How to tag a Scandihoovian: on names
Though the countries share many cultural features, names usually identify a person as a Dane, Norwegian, or Swede
Nancy L. Coleman & Olav Veka
Most people know that there are many descendants of Scandinavian immigrants living in the USA today, but few know how many. The most recent estimates, from 2009, show that some 1,516,126 Americans claim Danish ancestry, 4,642,526 claim Norwegian ancestry, and 4,347,703 Swedish ancestry. The number of Americans with Norwegian ancestry was only a little less than the population of Norway in 2010, 4,858,200.
North Dakota is the state with the highest percentage of Norwegian Americans, a whopping 30.8%, while Minnesota is the state with the highest population. In 2009, 868,361 Minnesotans were of Norwegian descent, the second highest in percentages.
Wisconsin has the next largest Norwegian American population. 53.3% of the people in Blair, Wis., claim Norwegian ancestry, and 8.5% use the Norwegian language, the highest of any community in the USA.
Many people find it difficult to distinguish between Scandinavian countries, because their cultures and languages are very similar. Danish, Norwegian, and Swedish are so similar that they are mutually understandable, and Scandinavians can communicate with each other in their native tongue.
Even though these countries share many cultural features, naming traditions are surprisingly different. But is it still possible to identify a person with Danish, Norwegian, or Swedish ancestry based on his or her name? Yes it is, but names have undergone changes, so it will not work in every case.
Norwegians are the ethnic group world- wide with the most surnames taken from the names of farms. About 70% of all Norwegians have a surname that is a farm name. Swedes are the population with most ornamental names, surnames that have been made up, and Danes are the population in Europe where the smallest number of surnames is borne by the most people.
Norwegian surnames from farm names are easy to recognize. They end in rud, heim (hjem), stad, haug, by, land, dal, and other elements describing natural formations. If you have visited Norway you have certainly noticed the variations in the landscape; Norwegian contains a large vocabulary of names to describe these geographical formations.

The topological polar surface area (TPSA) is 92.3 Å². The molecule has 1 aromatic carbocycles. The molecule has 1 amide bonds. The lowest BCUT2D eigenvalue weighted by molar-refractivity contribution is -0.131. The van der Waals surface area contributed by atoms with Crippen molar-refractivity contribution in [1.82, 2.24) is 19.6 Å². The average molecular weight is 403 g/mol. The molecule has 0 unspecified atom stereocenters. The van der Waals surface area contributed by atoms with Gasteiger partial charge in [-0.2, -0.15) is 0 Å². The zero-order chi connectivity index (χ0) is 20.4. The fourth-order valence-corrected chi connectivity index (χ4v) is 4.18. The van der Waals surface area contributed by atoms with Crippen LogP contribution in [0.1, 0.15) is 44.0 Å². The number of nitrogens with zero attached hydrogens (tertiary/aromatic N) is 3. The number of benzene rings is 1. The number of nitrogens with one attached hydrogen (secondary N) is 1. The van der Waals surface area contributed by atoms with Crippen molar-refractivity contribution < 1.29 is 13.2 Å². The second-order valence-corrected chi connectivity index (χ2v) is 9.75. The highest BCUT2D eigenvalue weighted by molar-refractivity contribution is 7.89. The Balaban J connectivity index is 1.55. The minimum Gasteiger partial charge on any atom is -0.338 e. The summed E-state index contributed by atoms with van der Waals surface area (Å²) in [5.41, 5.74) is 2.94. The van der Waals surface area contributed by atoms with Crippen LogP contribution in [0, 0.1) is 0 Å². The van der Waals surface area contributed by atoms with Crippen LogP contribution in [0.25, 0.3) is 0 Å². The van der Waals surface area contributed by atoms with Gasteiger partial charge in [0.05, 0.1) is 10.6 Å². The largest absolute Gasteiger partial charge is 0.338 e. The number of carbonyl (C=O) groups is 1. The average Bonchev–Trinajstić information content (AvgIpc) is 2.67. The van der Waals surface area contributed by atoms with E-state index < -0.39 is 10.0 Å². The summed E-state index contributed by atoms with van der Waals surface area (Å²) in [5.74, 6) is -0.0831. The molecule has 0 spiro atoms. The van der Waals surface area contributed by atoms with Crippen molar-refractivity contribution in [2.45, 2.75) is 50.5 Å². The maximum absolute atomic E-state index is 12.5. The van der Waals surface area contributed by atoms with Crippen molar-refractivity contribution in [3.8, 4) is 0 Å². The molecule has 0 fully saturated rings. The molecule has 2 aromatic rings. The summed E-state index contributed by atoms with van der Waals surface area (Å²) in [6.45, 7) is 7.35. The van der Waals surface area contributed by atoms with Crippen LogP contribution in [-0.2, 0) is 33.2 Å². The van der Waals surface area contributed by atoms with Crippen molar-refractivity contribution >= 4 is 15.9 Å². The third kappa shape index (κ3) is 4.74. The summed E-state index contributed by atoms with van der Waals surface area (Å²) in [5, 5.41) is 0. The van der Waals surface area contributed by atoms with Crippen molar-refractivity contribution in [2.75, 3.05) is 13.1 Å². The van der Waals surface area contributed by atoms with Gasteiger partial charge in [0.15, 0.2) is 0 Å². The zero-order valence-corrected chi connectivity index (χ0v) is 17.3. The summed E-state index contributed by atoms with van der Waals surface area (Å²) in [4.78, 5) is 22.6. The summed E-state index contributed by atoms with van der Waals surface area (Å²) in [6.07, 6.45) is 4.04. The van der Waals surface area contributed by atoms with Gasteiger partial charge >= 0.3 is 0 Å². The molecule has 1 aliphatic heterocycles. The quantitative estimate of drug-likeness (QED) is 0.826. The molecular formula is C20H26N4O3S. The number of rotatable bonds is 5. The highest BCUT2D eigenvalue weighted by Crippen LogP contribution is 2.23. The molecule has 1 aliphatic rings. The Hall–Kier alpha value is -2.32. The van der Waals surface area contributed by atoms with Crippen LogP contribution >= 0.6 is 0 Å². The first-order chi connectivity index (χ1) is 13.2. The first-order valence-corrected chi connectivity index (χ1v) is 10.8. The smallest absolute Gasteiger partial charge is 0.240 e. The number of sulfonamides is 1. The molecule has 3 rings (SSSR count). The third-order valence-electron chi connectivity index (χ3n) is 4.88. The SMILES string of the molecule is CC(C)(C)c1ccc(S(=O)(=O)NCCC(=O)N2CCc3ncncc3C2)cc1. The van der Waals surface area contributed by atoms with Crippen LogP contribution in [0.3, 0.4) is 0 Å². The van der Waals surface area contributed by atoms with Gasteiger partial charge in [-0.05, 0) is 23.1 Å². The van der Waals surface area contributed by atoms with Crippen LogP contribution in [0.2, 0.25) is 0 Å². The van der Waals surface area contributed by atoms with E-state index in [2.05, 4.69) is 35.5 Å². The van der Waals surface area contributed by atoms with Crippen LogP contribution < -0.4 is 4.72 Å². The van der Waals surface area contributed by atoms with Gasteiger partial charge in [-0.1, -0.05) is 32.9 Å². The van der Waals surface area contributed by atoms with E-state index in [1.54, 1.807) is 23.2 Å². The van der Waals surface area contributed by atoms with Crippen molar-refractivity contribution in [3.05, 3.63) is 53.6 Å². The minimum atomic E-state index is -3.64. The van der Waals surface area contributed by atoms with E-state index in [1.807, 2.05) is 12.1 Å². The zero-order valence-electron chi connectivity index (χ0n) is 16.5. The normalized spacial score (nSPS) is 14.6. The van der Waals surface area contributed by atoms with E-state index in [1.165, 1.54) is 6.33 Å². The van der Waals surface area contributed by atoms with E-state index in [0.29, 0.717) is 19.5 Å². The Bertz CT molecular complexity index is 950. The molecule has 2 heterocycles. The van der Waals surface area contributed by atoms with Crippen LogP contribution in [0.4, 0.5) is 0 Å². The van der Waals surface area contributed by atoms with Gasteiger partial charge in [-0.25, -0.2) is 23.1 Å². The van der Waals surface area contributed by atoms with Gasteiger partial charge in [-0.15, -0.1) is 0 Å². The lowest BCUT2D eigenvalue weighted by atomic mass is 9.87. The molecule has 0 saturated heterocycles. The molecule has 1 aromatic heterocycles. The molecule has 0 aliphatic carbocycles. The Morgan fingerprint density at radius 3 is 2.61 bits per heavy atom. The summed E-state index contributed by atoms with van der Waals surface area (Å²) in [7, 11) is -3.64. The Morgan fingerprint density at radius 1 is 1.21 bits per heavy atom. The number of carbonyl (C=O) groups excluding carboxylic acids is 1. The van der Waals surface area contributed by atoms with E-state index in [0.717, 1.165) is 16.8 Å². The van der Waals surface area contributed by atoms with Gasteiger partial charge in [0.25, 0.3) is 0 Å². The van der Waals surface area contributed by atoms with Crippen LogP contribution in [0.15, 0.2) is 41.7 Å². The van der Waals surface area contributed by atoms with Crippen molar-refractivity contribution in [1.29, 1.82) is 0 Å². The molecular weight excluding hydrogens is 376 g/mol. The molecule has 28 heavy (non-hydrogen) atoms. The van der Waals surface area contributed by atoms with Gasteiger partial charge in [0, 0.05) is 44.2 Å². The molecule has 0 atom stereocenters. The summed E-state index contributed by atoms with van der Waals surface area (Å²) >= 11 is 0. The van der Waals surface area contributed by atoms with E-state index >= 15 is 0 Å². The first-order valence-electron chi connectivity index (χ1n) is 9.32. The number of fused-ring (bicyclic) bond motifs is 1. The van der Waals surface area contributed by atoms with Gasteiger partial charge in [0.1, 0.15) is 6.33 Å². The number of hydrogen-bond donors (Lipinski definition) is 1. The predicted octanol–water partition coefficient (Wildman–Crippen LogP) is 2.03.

Ole Evinrude (Evenrud), inventor of theoutboard motor, immigrated to Wisconsin as a child. Linnerud Drive in Sun Prairie, Wis., is certainly named after a Norwegian, likewise Olstad and Nesheim Roads in Deerfield, Wis. Elvehjem, which is the name of an elementary school and a university building in Madison, is named after Professor Conrad Elvehjem at the University of Wisconsin. Hauge Church, a form of haug “mound,” near Blue Mounds was named for the place or a Norwegian by that name, or perhaps both. The town of Westby was named to honor Ole T. Westby, who came from a farm called Vestby in Norway. The word “by” means farm, so Westby is “the farm to the west.” Civil War hero Colonel Hans Christian Heg (1829-63) was born on a farm named Hegg, meaning “bird cherry tree.”
Many Wisconsinites have Norwegian farm names as surnames. Football punter James Bakken, comic book artist Steve Rude (Rud), and champion curler Nicole Joraanstad (Jøråndstad) are all examples of native Madisonians with such surnames.
Swedish names are also easy to recognize. They are often composed of two syllables using elements from nature. Lindberg is a typical example, composed of lind “linden” and berg “mountain,” as well as Lindgren, where the last syllable is gren “branch,” and Lundberg, where the first syllable is lund “grove.” Charles Lindbergh, the first to fly solo nonstop across the Atlantic Ocean, is easily identified as a Swedish American.
The elements comprising such Swedish names are combined randomly, and they do not point to a place, nor really mean anything. Whoever made them up just thought they sounded nice. Thus, they are called ornamental or decorative names. Such names are not found in Norway or Denmark.
And the Danes? In Denmark many unrelated people have the same last name. The most frequent are Jensen, Nielsen, Hansen, and Pedersen. All of these are found in the USA, though the ending has sometimes been changed to son (Hanson, Anderson). These names are also common in Norway, so it is difficult to be sure that the bearer is Danish. They are also common in Sweden, but the forms are different. Johansson, Andersson, Carlsson, and Larsson are typical Swedish surnames, ending in “sson.” In America such names were often written with only one s: Johnson or Anderson. But a surname ending in sson almost always identifies a Swedish background.
Norwegian surnames can be a big help for genealogists looking for their roots in Norway. Farm names can easily be located on Google Maps. Many farm names are found at only one location, for example Tufteskog and Fisketjøn in Suldal County in Rogaland. A well-known bearer of the name Fisketjøn is Gary Fisketjon, a nationally known critic and publisher. Others, such as Haugen, Berge, and Lunde are more common farm names and can be harder to locate in regard to a specific heritage.
So it is definitely not only a myth that some Americans searching their roots in Norway just looked up the name in the telephone book and made a call, or rented a car and drove to the farm – and there were the cousins waiting for them!
This article originally appeared in the Jan. 31, 2014 issue of the Norwegian American Weekly. To subscribe, visit SUBSCRIBE or call us at (800) 305-0271.